Ethico-Moral Aspects in Nursing




  • comes from Greek work w/c means character/culture
  • Branch of Philosophy w/c determines right and wrong


  • personal/private interpretation from what is good and bad.
Ethical Principles:
  1. Autonomy – the right/freedom to decide (the patient has the right to refuse despite the explanation of the nurse) Example: surgery, or any procedure
  2. Nonmaleficence – the duty not to harm/cause harm or inflict harm to others (harm maybe physical, financial or social)
  3. Beneficence– for the goodness and welfare of the clients
  4. Justice – equality/fairness in terms of resources/personnel
  5. Veracity – the act of truthfulness
  6. Fidelity – faithfulness/loyalty to clients
Moral Principles:
  1. Golden Rule
  2. The principle of Totality – The whole is greater than its parts
  3. Epikia – There is always an exemption to the rule
  4. One who acts through as agent is herself responsible – (instrument to the crime)
  5. No one is obliged to betray herself – You cannot betray yourself
  6. The end does not justify the means
  7. Defects of nature maybe corrected
  8. If one is willing to cooperate in the act, no justice is done to him
  9. A little more or a little less does not change the substance of an act.
  10. No one is held to impossible
  • Law – Rule of conduct commanding what is right and what is wrong. Derived from an Anglo-Saxon term that means“that which is laid down or fixed”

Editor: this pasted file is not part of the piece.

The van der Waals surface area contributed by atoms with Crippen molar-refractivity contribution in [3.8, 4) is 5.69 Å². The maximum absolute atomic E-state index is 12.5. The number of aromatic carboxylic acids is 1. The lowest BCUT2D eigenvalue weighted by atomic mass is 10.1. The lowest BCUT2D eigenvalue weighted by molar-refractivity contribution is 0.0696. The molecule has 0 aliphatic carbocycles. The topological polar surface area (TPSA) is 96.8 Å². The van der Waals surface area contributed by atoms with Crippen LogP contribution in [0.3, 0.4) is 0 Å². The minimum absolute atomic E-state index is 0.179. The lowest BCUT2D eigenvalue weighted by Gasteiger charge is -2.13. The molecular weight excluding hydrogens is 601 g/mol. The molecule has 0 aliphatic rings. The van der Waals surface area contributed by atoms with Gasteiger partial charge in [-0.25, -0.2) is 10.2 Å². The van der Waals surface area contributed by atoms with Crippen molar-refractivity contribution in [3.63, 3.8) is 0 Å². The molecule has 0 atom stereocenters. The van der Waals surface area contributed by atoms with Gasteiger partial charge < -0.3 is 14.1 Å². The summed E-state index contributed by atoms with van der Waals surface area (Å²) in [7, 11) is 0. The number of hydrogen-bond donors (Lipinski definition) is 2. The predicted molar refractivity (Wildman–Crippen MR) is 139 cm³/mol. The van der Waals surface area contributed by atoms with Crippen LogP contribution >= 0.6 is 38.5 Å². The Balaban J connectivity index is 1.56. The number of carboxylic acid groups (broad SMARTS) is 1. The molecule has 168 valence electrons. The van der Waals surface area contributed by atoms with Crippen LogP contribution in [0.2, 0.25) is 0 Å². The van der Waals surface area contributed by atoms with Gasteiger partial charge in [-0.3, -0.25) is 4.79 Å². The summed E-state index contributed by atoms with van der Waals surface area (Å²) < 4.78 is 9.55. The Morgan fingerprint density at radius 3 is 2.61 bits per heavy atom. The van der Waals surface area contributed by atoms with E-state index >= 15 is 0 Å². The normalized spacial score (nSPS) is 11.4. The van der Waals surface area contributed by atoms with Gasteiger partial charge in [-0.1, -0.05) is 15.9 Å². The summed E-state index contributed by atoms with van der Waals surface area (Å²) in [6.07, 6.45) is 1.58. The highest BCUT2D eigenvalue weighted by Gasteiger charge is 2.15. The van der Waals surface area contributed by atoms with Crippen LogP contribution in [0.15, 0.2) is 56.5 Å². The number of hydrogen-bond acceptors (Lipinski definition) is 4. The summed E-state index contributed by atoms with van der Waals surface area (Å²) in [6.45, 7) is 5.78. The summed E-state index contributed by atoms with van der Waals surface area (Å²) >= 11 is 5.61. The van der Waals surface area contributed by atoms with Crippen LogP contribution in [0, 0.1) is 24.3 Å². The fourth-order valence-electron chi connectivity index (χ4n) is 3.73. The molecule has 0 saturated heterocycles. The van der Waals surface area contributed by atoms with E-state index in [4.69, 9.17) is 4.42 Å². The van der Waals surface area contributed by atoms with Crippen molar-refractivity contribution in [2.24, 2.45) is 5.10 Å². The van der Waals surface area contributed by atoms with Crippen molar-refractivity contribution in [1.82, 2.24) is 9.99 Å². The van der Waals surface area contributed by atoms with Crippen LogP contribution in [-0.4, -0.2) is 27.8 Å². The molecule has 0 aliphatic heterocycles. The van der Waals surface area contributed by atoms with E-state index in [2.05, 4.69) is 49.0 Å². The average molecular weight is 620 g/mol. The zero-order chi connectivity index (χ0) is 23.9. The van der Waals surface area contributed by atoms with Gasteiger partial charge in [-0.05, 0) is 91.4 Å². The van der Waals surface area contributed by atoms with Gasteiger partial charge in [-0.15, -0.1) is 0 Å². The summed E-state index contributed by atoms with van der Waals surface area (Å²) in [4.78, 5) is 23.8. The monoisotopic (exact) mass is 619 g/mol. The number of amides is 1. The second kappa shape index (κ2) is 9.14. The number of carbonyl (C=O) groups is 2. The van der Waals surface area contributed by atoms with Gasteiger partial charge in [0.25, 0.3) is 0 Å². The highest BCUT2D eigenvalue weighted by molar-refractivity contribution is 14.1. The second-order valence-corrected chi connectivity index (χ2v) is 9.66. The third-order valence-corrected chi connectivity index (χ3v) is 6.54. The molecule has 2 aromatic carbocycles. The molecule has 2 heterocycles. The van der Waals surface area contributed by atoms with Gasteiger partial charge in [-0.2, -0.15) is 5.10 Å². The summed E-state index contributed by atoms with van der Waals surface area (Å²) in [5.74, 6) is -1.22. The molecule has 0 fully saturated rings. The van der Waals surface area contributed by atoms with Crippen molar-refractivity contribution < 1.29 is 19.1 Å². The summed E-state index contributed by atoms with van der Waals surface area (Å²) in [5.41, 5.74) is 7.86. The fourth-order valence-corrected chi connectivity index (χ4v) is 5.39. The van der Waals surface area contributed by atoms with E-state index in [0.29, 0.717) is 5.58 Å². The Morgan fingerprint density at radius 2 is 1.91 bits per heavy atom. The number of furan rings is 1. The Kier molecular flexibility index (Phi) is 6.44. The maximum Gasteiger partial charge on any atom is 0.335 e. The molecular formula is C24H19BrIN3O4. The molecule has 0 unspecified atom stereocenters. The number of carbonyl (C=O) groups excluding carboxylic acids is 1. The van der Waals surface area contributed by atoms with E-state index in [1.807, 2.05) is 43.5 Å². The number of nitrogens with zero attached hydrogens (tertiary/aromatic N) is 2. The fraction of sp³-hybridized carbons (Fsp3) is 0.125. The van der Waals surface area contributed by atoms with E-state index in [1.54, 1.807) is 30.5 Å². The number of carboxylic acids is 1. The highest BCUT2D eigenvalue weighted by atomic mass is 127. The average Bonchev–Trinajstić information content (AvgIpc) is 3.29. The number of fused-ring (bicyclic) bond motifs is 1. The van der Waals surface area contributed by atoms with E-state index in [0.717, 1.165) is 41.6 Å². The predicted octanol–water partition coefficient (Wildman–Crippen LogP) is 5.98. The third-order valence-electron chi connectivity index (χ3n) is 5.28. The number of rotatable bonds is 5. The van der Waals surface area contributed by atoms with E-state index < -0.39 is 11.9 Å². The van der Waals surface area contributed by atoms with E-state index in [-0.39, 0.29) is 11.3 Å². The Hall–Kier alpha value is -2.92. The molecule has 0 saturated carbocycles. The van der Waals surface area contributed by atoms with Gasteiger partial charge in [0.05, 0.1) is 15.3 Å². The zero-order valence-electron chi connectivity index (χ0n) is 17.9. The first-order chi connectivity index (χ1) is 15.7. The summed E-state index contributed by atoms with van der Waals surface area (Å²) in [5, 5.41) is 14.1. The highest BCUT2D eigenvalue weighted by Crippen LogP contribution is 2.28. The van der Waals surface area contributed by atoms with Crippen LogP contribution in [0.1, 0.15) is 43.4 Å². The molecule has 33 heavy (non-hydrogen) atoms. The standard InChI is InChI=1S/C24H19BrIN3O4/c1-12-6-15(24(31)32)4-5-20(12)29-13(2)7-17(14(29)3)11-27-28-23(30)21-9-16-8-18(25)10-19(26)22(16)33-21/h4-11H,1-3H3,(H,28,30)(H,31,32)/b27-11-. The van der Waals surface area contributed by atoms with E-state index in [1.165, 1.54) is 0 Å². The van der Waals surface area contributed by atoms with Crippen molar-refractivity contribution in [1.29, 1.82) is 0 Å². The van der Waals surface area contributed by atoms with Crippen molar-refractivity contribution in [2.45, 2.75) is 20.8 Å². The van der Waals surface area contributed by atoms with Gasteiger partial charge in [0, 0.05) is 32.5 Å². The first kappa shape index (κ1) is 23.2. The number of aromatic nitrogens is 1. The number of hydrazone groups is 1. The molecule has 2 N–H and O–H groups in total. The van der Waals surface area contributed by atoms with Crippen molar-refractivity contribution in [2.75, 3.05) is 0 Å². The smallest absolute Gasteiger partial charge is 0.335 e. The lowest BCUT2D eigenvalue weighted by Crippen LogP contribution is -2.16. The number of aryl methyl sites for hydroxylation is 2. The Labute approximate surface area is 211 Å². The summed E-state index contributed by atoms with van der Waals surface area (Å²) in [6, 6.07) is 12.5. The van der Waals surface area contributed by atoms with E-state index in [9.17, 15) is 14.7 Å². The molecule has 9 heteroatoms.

• Court – Body/agency in government wherein the administration of justice is delegated.
  • Plaintiff – Complainant or person who files the case (accuser)
  • Defendant – Accused/respondent or person who is the subject of complaint
  • Witness– Individual held upon to testify in reference to a case either for the accused or against the accused.
Written orders of court

Writ – legal notes from the court

  1. Subpoena
    1. Subpoena Testificandum – a writ/notice to an individual/ordering him to appear in court at a specific time and date as witness.
    2. Subpoena Duces Tecum- notice given to a witness to appear in court to testify including all important documents
  2. Summon – notice to a defendant/accused ordering him to appear in court to answer the complaint against him
  3. Warrant of Arrest – court order to arrest or detain a person
  4. Search warrant – court order to search for properties.